As the face mask become the world’s most coveted commodity, Proudly South African (Proudly SA) has launched a dedicated marketplace portal for selling locally-made face masks.
The face mask portal is hosted on the Proudly SA website.
The concept of the portal arose from discussions with the SA Clothing and Textile Workers’ Union (SACTWU), the Department of Trade, Industry and Competition (DTIC) and The Manufacturing Circle around steps that could be taken to align initiatives underway in the clothing and textile manufacturing industry with the needs of the public and businesses.
“This initiative is an effort to support a sector of our economy that is able to meet the current pressing demand for face masks, which we have been called on to wear in order to support government’s efforts to combat the spread of COVID-19,” said Proudly SA CEO Eustace Mashimbye.
“It is imperative that we support our local businesses, who have the capacity to produce sufficient masks to meet the country’s needs.”
A call has been made for South Africans to support locally made products as part of efforts to jump-start the economy amid the COVID-19 pandemic.
South Africa is preparing to move to level 4 of a nationwide lockdown aimed at curbing the spread of COVID-19 which has gripped the entire world.
Speaking at a media briefing detailing how the country intends to move from the current level 5 lockdown which is expected to end at the end of April, Trade, Industry and Competition Minister Ebrahim Patel made the call for citizens to buy locally. For more read: Coronavirus: Support Local Business in Fight Against COVID-19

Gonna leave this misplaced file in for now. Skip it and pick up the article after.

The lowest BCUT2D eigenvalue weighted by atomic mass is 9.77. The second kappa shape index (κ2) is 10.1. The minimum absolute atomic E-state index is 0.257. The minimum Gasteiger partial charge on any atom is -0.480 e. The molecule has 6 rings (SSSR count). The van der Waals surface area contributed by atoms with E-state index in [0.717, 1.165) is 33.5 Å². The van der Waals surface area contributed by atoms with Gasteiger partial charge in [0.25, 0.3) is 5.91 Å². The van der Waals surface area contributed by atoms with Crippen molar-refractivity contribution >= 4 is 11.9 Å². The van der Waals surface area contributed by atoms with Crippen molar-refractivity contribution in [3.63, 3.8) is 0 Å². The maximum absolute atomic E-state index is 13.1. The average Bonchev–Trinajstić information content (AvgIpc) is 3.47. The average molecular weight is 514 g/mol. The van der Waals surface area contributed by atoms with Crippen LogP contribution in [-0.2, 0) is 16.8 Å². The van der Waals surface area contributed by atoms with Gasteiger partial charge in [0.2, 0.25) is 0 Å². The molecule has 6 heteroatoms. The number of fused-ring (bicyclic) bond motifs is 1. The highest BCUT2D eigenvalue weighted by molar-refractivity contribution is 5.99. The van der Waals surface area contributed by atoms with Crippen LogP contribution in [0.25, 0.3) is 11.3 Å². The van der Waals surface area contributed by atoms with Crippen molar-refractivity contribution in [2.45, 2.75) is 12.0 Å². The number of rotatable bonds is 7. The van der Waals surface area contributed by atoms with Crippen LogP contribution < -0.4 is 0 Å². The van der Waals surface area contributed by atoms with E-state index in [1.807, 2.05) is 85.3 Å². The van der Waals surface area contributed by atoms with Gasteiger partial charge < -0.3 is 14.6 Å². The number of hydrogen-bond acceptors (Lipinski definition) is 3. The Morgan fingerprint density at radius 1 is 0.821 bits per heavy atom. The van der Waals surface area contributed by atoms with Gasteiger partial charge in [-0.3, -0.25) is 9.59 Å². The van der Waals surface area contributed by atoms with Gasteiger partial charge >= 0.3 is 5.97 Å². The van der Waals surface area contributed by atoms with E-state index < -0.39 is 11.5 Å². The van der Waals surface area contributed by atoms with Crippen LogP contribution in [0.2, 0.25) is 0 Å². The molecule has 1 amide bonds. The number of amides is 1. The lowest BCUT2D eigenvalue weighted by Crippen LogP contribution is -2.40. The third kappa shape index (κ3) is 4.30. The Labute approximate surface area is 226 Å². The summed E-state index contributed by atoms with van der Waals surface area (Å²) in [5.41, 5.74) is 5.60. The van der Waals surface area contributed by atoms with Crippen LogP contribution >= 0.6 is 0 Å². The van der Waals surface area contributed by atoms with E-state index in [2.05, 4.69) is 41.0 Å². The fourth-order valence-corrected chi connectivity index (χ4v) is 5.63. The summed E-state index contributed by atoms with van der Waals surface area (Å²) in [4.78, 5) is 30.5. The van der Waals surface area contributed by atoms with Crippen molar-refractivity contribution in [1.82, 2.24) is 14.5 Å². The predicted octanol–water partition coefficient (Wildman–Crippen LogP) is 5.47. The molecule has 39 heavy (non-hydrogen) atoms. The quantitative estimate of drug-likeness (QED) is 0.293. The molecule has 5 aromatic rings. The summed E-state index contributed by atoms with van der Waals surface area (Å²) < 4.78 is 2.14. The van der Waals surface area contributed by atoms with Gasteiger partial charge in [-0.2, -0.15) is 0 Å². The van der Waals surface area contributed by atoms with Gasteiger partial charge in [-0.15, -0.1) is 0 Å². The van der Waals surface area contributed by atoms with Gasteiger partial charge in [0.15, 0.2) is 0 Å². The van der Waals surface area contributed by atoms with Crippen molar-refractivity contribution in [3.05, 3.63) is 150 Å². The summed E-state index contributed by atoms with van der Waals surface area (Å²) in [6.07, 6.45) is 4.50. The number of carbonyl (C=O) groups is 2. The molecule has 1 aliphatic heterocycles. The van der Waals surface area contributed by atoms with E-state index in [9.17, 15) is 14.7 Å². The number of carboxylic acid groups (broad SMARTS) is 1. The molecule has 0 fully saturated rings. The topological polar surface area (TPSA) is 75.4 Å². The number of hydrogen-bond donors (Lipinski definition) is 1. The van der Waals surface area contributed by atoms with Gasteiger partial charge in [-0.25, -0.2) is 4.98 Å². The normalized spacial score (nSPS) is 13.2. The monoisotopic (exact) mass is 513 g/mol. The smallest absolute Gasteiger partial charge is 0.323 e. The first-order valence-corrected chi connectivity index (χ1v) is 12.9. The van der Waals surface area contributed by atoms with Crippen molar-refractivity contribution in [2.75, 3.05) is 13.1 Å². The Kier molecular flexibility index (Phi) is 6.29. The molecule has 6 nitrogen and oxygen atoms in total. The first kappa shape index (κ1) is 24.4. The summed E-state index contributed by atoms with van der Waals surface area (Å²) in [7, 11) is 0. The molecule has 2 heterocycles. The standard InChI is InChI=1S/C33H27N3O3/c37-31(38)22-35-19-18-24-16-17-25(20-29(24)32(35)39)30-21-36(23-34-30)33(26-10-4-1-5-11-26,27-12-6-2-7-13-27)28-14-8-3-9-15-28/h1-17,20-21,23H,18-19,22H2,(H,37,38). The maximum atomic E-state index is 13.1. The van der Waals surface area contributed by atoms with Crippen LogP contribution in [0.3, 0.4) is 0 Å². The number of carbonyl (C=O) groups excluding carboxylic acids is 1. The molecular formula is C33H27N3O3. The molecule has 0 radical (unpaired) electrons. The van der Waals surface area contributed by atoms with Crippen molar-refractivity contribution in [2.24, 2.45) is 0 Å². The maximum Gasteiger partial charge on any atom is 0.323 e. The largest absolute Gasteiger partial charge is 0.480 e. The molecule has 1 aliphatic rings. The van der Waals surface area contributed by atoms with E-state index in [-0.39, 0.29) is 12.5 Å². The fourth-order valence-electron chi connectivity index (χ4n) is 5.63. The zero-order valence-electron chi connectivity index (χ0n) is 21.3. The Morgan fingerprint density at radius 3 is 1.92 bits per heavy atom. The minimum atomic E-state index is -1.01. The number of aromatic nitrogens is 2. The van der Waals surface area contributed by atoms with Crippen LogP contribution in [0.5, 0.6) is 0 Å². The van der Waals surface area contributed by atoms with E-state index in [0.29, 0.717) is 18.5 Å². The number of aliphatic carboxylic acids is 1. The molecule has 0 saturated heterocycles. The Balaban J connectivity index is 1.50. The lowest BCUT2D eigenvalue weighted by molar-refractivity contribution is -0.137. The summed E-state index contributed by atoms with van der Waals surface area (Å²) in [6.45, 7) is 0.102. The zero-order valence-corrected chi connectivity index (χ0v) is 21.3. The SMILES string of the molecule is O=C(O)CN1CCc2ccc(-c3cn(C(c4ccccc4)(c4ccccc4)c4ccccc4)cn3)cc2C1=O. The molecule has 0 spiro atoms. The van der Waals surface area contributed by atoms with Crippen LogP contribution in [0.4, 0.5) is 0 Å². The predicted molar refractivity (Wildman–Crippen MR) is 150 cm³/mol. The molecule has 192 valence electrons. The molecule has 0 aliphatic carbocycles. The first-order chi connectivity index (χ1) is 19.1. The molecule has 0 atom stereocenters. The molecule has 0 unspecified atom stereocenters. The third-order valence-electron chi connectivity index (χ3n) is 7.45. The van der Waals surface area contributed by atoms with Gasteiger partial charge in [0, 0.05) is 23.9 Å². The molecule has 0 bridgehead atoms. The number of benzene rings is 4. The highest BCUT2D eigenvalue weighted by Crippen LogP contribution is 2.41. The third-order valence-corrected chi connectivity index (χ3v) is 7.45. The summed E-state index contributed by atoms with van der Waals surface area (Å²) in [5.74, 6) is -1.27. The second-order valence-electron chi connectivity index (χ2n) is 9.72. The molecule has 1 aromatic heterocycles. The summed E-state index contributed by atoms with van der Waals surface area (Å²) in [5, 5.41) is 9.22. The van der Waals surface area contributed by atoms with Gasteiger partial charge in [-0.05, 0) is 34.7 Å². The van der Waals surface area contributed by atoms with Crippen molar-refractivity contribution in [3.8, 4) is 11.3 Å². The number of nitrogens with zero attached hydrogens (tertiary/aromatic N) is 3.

Last Thursday, President Cyril Ramaphosa called on all South Africans to wear a facemask whenever they leave home.
These include a ground-breaking collective agreement at the clothing bargaining council to galvanise the industry to produce more PPE items.
All companies listed on the site have confirmed with the clothing bargaining council that they are genuine manufacturers producing locally made fabric masks, supporting local jobs and operating under conditions that promote the health and safety of workers, among other things.
To help consumers select masks, the portal also provides a link to fabric mask guidelines published by DTIC. The site links corporate buyers with producers of masks.
It is hoped that companies, which are currently using or issuing medical-grade masks to workers, will consider making them available to services on the frontline fighting the COVID-19 pandemic and purchase these alternatives, approved masks for their workers.
The site displays the details of the manufacturer, pictures of the masks, the company’s production capacity per week and unit costs. It advances local manufacturing and jobs over imports and provides for the consumer interest with price, as well as product transparency.
Any company not complying with these requirements and others will be removed from the site.
All manufacturers are required to register before they appear on the site.
“We call on all corporates and retailers to use the portal to source their masks and to liberate any medical-grade stock back to essential services,” said Mashimbye.